Barefoot Runners


new to group, first "adult" barefoot run (Read 457 times)


    Hello All,

       I completed my first barefoot run on Sunday,7/21. I probably went to far. But since overtraining is my greatest vice it's understandable. I was scheduled to run 3 miles that day so I decided to ditch the shoes. 

       There is a softball complex near me with a circular outer fence that is almost exactly 1/2mi. The grass was very nice and soft with only a few asphalt or dirt paths entering the complex. It felt great. I went at a very easy pace, 10:24/mi. It felt so easy I saw no reason not to finish the 3 miles that were planned. I didn't notice until after that I had blisters on the two toes next to the big toe on each foot. And later that day my calves were really sore. I took care of the blisters and they healed that day. The calves however are still sore. 

       I am planning to run barefoot once weekly to build up to my calves. Obviously not 3 miles again. Maybe 2 a week until the calves don't become sore. I am also trying to run more on the balls of my feet when in my shoes to build up the calves. 

    "Thanks" to everyone in the forum, the info is very helpful.

      I was half-way through your post and I was already thinking I was going to reply "you're really going to feel that in your calves tomorrow".  But obviously your calves didn't wait for tomorrow.  congrats on the first BF.  I am currently in my second week and slowly working my way up in distance.  I did .7 miles today.  My calves are much stronger already just after 2 weeks, now I just have to get my form down enough so that I prevent the toe blisters.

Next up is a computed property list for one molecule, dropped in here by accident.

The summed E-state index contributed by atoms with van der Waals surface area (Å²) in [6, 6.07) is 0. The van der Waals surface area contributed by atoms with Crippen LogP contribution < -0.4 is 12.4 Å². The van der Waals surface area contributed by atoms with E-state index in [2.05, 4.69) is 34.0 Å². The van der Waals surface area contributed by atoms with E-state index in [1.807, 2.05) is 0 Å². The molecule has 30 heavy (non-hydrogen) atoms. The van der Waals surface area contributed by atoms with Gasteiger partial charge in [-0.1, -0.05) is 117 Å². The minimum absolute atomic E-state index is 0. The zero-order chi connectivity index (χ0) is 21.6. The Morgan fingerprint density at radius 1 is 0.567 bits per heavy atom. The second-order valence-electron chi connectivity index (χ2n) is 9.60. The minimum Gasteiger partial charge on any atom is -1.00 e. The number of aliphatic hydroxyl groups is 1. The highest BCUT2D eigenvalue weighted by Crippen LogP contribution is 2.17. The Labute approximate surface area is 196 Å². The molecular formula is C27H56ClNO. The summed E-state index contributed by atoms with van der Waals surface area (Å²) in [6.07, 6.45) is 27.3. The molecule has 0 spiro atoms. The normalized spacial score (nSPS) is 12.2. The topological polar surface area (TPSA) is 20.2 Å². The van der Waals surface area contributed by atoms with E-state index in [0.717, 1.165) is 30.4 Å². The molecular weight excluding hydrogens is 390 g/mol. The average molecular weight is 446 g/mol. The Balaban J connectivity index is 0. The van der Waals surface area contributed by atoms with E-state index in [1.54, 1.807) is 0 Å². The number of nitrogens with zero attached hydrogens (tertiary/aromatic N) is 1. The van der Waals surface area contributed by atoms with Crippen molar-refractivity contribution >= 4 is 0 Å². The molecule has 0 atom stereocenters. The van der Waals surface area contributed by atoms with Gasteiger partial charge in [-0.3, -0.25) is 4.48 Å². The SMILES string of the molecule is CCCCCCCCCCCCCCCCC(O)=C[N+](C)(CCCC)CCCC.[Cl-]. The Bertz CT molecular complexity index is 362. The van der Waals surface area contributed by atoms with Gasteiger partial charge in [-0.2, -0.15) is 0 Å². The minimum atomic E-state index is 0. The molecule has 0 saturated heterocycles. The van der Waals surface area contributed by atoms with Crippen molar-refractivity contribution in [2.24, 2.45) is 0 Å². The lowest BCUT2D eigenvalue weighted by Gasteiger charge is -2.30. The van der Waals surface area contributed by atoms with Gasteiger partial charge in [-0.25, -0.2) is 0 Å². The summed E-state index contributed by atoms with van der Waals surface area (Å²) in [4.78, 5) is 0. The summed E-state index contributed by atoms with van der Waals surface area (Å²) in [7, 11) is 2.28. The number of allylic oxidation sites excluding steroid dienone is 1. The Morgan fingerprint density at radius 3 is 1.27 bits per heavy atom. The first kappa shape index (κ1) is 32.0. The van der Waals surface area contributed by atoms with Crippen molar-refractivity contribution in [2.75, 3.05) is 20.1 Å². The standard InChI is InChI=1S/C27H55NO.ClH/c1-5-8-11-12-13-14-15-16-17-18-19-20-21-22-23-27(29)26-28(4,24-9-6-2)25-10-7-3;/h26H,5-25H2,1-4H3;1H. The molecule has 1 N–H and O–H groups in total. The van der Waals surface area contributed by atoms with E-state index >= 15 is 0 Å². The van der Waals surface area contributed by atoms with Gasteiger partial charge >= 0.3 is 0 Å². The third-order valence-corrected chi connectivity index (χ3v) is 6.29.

I was surprised that I had blisters on my toes since I was running on grass. I didn't even notice them until I stopped. Are the toe blisters caused by running too far up on the balls of your feet or is it just something that you must endure during the early stages of barefoot training. Either way they went away quickly so it shouldn't slow me down too much. 

           Thanks for the congrats, heffa47. It's nice to hear that others are enjoying the barefoot thing. Most people stare at you when they see you are running barefoot. It's almost as if they think you need to grow up and buy some shoes. The interesting thing was that while I was running around the softball complex I was getting funny looks from the same players who were winded after "running" to first base. I'd much rather run with naked toes than fit in.

        Half Fanatic #846

           Hi -

          I haven't posted in awhile - developed PF last summer and still trying to get over it, so I just started running again a short time ago.